(AP) -- A huge homeless encampment has mushroomed in a grassy field near downtown San Jose.
The San Jose Mercury News said housing director Leslye Corsiglia told the City Council in a memo on Wednesday that the encampment is targeted for cleanup the first week of March.
Most of the city's estimated 60 encampments are along waterways where they are hidden from view.
But the new 70-tent homeless village has drawn complaints because it is highly visible and it has grown quickly.
(AP) -- Researchers are concerned about a fish that's turning into a new threat to the ecology of Lake Tahoe.
Biologists with the University of Nevada, Reno say they're finding a growing number of giant goldfish in the lake.
While officials have been working for years in trying to keep the lake's water crystal clear, researcher Sudeep Chandra told KCRA-TV the discovery of the goldfish is particularly worrisome because goldfish eat a lot and excrete “lots of nutrients,” which stimulate algae growth.
The goldfish, some of which have grown to 18 inches, could also eat smaller fish, creating new competition for native trout.
It's not clear how the goldfish got into Lake Tahoe, but it's believed to be from people dumping aquariums into the lake.
Casino loan refused
(Bloomberg) -- Bank of America Corp., JPMorgan Chase & Co. and other lenders justifiably refused additional loans to an “ambitious” casino development by Fontainebleau Las Vegas LLC, as the company had breached a credit agreement governing the revolving loans, a U.S. appeals court said.
The casino company sued the lenders for $3 billion in 2009, saying they refused to provide $800 million in funding for the development.
Fontainebleau hadn't abided by conditions it undertook to fulfill before the banks would increase their revolving loans from $150 million, the appeal judges ruled Wednesday.
Fontainebleau, whose corporate parent owns a hotel on 22 acres of Miami Beach, Fla., needed the money to complete a $2.4 billion casino-hotel being built in Las Vegas.
The company and affiliates filed bankruptcy in Miami in 2009, and billionaire investor Carl Icahn bought the unfinished Las Vegas casino resort for about $150 million in 2010.
(Bloomberg) -- Banks that agreed to help troubled borrowers as part of a $25 billion settlement over mishandled foreclosures are accelerating their efforts to keep people in their homes.
Bank of America Corp. (NYSE: BAC), JPMorgan Chase & Co. (NYSE: JPM) and three other banks in last year's agreement spent $42.3 billion in borrower aid such as principal reductions, refinancings and home-equity loan forgiveness through the end of last year, compared with $21.9 billion through the third quarter, according to figures Thursday from the settlement’s independent monitor, Joseph Smith.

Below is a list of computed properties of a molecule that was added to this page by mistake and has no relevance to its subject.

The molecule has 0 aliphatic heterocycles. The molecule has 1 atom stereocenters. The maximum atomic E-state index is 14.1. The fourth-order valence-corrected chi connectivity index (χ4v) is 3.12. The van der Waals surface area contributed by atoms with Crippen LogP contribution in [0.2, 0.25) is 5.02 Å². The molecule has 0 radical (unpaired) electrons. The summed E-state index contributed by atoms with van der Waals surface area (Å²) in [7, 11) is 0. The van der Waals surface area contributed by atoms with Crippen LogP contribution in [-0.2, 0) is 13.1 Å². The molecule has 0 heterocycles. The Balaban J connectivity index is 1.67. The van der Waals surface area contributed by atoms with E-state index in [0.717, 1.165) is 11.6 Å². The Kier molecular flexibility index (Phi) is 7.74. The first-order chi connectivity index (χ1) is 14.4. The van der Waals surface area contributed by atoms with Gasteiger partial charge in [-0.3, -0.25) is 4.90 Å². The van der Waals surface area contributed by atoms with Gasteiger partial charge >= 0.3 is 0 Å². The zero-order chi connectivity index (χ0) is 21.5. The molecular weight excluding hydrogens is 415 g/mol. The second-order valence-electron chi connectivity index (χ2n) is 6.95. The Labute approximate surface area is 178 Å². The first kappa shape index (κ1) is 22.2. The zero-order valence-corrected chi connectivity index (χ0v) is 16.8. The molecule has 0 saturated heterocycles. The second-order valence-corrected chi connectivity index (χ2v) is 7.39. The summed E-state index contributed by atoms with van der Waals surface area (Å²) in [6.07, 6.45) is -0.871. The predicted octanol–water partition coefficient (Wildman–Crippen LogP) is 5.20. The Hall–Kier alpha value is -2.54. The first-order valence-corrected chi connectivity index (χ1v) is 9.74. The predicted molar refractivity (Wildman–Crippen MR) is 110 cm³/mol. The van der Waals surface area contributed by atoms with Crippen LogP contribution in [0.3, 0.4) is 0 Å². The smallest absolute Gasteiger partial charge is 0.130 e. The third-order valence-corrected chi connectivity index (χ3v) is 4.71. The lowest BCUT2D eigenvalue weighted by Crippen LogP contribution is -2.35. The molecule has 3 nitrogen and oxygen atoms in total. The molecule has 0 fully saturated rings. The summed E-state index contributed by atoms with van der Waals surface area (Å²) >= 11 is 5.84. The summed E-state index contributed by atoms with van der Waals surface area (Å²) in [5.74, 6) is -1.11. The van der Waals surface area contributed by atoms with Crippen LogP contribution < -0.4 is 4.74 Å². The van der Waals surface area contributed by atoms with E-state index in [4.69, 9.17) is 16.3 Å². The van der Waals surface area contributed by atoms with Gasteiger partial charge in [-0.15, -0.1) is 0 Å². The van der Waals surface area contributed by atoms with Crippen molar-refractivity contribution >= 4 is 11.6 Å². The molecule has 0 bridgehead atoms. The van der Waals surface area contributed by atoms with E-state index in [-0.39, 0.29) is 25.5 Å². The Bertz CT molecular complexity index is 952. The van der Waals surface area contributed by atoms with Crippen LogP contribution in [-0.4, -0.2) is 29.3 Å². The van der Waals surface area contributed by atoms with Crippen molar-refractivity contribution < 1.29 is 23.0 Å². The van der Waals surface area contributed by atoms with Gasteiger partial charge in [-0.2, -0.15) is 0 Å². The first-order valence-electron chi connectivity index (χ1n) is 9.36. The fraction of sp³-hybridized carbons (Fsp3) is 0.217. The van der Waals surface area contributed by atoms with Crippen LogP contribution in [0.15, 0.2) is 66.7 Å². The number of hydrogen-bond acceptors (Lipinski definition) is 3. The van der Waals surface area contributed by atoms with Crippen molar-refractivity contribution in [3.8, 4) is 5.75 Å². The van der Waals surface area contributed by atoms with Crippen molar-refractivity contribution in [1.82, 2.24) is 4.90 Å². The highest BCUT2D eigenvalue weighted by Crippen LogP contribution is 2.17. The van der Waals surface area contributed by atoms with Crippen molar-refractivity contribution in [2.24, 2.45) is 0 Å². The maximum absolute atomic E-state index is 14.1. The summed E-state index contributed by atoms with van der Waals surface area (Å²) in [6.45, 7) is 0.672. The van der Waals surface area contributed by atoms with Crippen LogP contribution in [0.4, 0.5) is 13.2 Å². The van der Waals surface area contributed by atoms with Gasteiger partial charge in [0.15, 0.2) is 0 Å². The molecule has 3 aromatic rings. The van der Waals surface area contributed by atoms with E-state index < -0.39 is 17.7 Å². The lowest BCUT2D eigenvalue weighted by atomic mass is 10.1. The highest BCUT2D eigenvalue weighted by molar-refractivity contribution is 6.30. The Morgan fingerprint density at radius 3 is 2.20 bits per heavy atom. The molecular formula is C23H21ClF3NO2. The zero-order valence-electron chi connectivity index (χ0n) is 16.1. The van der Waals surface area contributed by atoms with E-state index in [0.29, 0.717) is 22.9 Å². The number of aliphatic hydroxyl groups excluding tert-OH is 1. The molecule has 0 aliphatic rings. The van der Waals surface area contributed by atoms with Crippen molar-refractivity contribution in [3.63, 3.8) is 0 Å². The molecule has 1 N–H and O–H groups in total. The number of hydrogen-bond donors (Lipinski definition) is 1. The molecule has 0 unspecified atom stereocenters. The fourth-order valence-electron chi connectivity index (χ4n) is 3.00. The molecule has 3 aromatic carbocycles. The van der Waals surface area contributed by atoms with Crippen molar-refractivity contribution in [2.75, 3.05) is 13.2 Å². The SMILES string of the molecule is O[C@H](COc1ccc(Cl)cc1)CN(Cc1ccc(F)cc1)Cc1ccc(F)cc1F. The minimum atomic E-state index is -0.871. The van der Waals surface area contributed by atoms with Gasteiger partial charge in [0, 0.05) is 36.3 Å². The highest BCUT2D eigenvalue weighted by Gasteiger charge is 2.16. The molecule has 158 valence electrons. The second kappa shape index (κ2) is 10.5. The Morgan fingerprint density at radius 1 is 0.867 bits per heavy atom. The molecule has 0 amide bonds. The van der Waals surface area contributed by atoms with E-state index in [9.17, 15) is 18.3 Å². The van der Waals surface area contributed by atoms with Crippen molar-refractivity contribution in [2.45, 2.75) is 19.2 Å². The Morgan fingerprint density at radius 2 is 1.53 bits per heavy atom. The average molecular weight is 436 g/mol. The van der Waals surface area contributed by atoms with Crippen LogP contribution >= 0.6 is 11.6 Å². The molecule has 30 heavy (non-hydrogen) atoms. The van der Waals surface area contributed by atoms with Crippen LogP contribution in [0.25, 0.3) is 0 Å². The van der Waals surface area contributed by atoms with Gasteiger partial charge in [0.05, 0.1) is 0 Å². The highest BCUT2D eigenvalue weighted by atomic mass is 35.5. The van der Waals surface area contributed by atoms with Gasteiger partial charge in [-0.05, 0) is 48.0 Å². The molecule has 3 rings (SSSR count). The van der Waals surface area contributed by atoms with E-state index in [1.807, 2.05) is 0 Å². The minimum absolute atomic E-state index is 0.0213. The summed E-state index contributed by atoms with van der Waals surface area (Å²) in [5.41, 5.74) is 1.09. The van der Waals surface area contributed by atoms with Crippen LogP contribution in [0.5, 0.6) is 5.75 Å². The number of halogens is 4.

Forgiveness of primary mortgage rose to $6 billion from $2.6 billion at the end of the third quarter.
Banks are boosting principal reductions as they approach a Feb. 28 deadline marking the end of the settlement's first year after focusing for the first 10 months on so-called short sales that let homeowners avoid foreclosure by selling for less than they owe on their mortgages.
By the end of 2012, banks had spent $19.5 billion in short sales, where owners sell for less than they owe, up from $13.1 billion in September.
NY farms unchanged
(AP) -- Federal officials say the number of farms in New York remained unchanged last year.
The U.S. Department of Agriculture said the state had about 36,000 farms last year with about 7 million acres in use.
Farms with sales of more than $500,000 grew by 100 to 1,900, those with sales between $250,000 and $499,999 remained at 1,300 and smaller farms with sales between $100,000 and $249,999 rose by 300 to 3,500.
There were 11,300 farms with sales under $100,000, up from 10,800 in 2011.
The agency said there were about 2.2 million farms in the U.S., down 11,630 last year.
(AP) -- The University of Colorado presented a $170 million proposal to upgrade the Buffaloes' football facilities to the board of regents at its monthly meeting Wednesday.
The university would rely on $50 million in private money to finance the multi-year initiative.
The project, unveiled by Bohn, Chancellor Phil DiStefano and new football coach Mike MacIntyre, includes a new academic center and expansion of the Dal Ward Center along with a new indoor practice facility and upgrades to Folsom Field.
(AP) -- An Ohio landlord is accused of whipping a tenant with a belt on his bare buttocks for falling behind on his rent.
Ron Kronenberger, 53, was charged with assault for the Jan. 22 encounter in his office, police in the village of Waynesville said. He was due in court Thursday in Warren County.
Police said the tenant, 29, was late with a $2,800 rent payment.
“If you're going to act like a child, I'm going to treat you like one,” Kronenberger was quoted in the police report as telling the tenant before striking him four times with a belt. The report said the belt left “little marks.”
Waynesville Police Chief Gary Copeland talked to the accuser, who reportedly told him he submitted to the whipping because “he was scared and just wanted to get it over with,” according to the police report.
The Dayton Daily News reported that Kronenberger is a former chamber of commerce president who was Waynesville's “Citizen of the Year” for 2006.
Musical house sale
(AP) -- For about $350,000, someone can buy a slice of music history.
The Asbury Park Press reported the two-bedroom cottage in Long Branch, N.J., where Bruce Springsteen wrote the classic rock anthem “Born To Run” is for sale.
Real estate agent Susan McLaughlin said tourists stop by the house “all the time.”
The five-room residence has three owners. If a buyer thinks the asking price is too steep, there's another option: McLaughlin tells the newspaper that two of the owners would consider keeping their shares and selling only a one-third stake. A price for that hasn't been set.